The Frame and Mountings

Frame distortions due to driving forces found in stage the size of the NPS-XY-100A can be at levels up to a few hundreds of nanometres. Special isostatic mounting schemes are designed into the stage to decouple any distortion due to thermal and force changes.  This mounting mechanism is again a flexure system, EDM cut into the frame as shown in Figure 4. This regime ensures no conventional contact coupling and friction in the system. The flexure system is compliant in the decoupling direction and very stiff in all other directions, maintaining the centre position of the platform without reducing the stiffness of the stage system. This isostatic mounting mechanism means the stage can be mounted on a base of any material, without concern for thermal matching.

Figure 4. Isostatic mounting.

Dynamic Response and Long Term Stability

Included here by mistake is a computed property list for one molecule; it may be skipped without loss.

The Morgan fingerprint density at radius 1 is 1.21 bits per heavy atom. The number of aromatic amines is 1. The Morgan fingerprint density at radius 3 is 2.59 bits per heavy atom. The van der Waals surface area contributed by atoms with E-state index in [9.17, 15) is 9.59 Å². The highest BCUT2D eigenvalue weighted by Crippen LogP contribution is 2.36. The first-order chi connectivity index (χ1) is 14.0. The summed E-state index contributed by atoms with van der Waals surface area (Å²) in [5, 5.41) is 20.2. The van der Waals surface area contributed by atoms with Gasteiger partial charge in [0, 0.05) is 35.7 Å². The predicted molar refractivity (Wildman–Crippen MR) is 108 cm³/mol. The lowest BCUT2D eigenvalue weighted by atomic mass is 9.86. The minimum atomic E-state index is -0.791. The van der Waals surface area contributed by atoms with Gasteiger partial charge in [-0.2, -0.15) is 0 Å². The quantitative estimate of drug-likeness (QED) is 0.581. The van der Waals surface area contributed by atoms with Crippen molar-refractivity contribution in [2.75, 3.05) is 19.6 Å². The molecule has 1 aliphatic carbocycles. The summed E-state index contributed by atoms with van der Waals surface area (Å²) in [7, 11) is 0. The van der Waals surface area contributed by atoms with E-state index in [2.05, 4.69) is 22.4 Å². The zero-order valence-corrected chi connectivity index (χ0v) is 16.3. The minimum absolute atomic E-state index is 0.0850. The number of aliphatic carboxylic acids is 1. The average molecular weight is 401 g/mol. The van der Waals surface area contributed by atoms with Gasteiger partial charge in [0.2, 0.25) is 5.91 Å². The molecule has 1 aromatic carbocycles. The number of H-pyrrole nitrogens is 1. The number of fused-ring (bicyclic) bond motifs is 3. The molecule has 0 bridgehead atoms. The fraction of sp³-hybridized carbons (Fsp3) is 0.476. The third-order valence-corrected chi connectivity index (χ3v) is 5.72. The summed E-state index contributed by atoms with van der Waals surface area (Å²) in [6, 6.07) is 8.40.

The NPS-XY-100A stage has a resonant frequency of 350 Hz and a small signal 2% settling time of <15 ms. Increasing the loaded mass normally has a large impact on the dynamic performance of the system, especially when the stage is such a compact size. The Queensgate digital controllers come with a software tool so that the PID parameters can be easily adjusted by users to optimise the performance in situ. Curve a in Figure 5 is measured from a unloaded stage under the control of optimised PID parameters, curve b shows how the performance was influenced by a 100 g mass loaded onto the stage, and re-optimised PID parameters gives back a desired step response as curve c.

Figure 5. Dynamic response.

A point of interest is the long term stability and repeatability of the NPS-XY-100A. One such stage was shipped to a customer and returned for re-calibration after one and half years. The testing results before and after are listed in Table 1. Note again, these data include the noise and drift errors of the laser interferometer measurement system.

Table 1. Long term stability testing results (NPS-XY-100A, Serial No. 50583).

 

Parameter

Spec.

Measured on 28/8/97

Measured on 2/02/99

X-Axis

Scale actor error (%)

< 0.1

0.000

0.067

Linearity error (%)

< 0.01